On December 19th a former leader of Cambodia’s brutal Khmer Rouge regime told a court that he and his comrades were not “bad people,” denying responsibility for the deaths of 1.7 million people during the Khmer Rouge’s 1970s rule. He blamed Vietnam for any atrocities.
“Nuon Chea’s defiant statements came as a UN-backed tribunal began questioning him and two other Khmer Rouge leaders in court for the first time on Monday, December 19th. Opening statements in the long-awaited trial began in late November. This week the court focuses on charges involving forced movement of people and crimes against humanity. After this week the trial will resume in 2012.”
After the Khmer Rouge captured Phnom Penh on April 17, 1975, they began moving an estimated 1 million people – even hospital patients – from the capital into the countryside to create a communist agrarian utopia.
After a court clerk read information about the background of the Khmer Rouge and the three defendants – Nuon Chea, Leng Sary, and Khieu Samphan – Nuon Chea defended the notoriously brutal former movement. He was the Number Two leader behind the late Pol Pot. Chea said:
“I don’t want the next generation to misunderstand history. I don’t want them to believe the Khmer Rouge are criminals and bad people. Nothing is true about that.”
As the former Brother Number Two of the Khmer Rouge, under his leadership two million Cambodian people died in the 1970s. His comment came as part of a protracted history lesson to the students, monks, and victims who gathered at a specially built courthouse on the outskirts of Phnom Penh, the capital.”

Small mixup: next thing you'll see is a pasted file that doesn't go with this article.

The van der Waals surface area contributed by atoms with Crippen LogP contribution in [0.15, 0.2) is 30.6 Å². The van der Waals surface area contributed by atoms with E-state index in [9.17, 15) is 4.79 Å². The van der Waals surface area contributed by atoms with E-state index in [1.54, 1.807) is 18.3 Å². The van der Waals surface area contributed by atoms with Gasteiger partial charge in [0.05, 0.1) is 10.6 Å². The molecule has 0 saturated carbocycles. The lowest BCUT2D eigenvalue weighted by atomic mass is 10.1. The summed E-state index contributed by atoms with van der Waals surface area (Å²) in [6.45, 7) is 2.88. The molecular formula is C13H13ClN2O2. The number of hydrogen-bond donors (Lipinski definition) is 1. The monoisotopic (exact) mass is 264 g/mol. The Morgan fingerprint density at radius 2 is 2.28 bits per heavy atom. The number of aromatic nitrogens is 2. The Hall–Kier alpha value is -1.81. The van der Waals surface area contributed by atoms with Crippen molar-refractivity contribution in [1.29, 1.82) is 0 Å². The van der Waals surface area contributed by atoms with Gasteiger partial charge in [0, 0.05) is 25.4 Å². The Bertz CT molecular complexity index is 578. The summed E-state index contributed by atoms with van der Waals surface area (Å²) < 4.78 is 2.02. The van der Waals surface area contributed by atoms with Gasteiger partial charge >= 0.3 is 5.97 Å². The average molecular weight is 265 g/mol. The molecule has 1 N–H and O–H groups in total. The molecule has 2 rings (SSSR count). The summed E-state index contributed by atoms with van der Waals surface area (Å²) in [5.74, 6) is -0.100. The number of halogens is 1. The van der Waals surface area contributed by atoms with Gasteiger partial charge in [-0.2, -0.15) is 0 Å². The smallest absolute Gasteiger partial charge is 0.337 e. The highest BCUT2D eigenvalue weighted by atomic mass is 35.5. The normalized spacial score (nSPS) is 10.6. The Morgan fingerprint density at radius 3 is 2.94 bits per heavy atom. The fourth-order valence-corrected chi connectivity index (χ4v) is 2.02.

In a speech lasting more than an hour Nuon Chea, laid the blame for the war crimes, genocide, and crimes against humanity, with Cambodia’s neighbour Vietnam.
In years preceding the Khmer Rouge’s April 1975 “liberation” of Phnom Penh, Nuon Chea said the Vietnamese operated a “puppet” movement posing as a Cambodian communist party.
The trial of the three most senior surviving leaders of Cambodia’s genocidal Khmer Rouge regime began in November. Nuon Chea was the right-hand man of the Maoist regime’s supreme leader Pol Pot, who died of natural causes in 1998.
The former leaders, now in their eighties, face charges including genocide and crimes against humanity. The Khmer Rouge regime fell in 1979, and the process of trying its senior figures has taken many years. In the mid 1990s, Cambodia originally asked the United Nations and the international community to set up a tribunal to investigate the genocide.
A joint tribunal was finally established in 2006 following long drawn-out negotiations between the Phnom Penh government and the UN – but to date there is only one conviction – Kaing Guek Eav, better known as Comrade Duch. Kaing Guek Eav was in charge of the notorious Tuol Sleng prison.
The survivors of the Khmer Rouge are frail and elderly. Some former guards and regime officials came to the trial to give evidence. Others came to simply see the last chapter of the nightmare which claimed the lives of nearly two million people.